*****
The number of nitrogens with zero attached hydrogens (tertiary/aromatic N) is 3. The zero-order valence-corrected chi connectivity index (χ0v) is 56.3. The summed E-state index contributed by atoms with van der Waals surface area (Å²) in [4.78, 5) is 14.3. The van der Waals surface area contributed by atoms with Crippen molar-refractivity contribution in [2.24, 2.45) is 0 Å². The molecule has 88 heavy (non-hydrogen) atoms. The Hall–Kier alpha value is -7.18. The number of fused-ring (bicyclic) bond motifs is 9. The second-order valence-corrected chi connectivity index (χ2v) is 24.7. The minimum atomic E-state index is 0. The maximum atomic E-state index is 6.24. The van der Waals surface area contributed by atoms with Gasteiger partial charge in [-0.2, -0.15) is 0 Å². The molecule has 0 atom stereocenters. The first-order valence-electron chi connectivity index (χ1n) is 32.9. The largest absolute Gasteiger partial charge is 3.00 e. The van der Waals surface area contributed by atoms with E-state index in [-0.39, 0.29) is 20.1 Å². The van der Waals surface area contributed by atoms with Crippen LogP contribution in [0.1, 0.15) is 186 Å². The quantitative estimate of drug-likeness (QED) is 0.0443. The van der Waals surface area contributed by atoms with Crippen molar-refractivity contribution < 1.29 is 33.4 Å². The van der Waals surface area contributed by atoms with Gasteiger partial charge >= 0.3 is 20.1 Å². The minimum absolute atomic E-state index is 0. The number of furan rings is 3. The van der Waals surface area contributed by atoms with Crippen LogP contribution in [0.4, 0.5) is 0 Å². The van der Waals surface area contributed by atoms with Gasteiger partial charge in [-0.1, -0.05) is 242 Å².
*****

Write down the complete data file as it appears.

The number of nitrogens with zero attached hydrogens (tertiary/aromatic N) is 3. The zero-order valence-corrected chi connectivity index (χ0v) is 56.3. The summed E-state index contributed by atoms with van der Waals surface area (Å²) in [4.78, 5) is 14.3. The van der Waals surface area contributed by atoms with Crippen molar-refractivity contribution in [2.24, 2.45) is 0 Å². The molecule has 88 heavy (non-hydrogen) atoms. The Hall–Kier alpha value is -7.18. The number of fused-ring (bicyclic) bond motifs is 9. The second-order valence-corrected chi connectivity index (χ2v) is 24.7. The minimum atomic E-state index is 0. The maximum atomic E-state index is 6.24. The van der Waals surface area contributed by atoms with Gasteiger partial charge in [-0.2, -0.15) is 0 Å². The molecule has 0 atom stereocenters. The first-order valence-electron chi connectivity index (χ1n) is 32.9. The largest absolute Gasteiger partial charge is 3.00 e. The van der Waals surface area contributed by atoms with E-state index in [-0.39, 0.29) is 20.1 Å². The van der Waals surface area contributed by atoms with Crippen LogP contribution in [0.1, 0.15) is 186 Å². The quantitative estimate of drug-likeness (QED) is 0.0443. The van der Waals surface area contributed by atoms with Crippen molar-refractivity contribution < 1.29 is 33.4 Å². The van der Waals surface area contributed by atoms with Gasteiger partial charge >= 0.3 is 20.1 Å². The minimum absolute atomic E-state index is 0. The number of furan rings is 3. The van der Waals surface area contributed by atoms with Crippen LogP contribution in [0.4, 0.5) is 0 Å². The van der Waals surface area contributed by atoms with Gasteiger partial charge in [-0.1, -0.05) is 242 Å².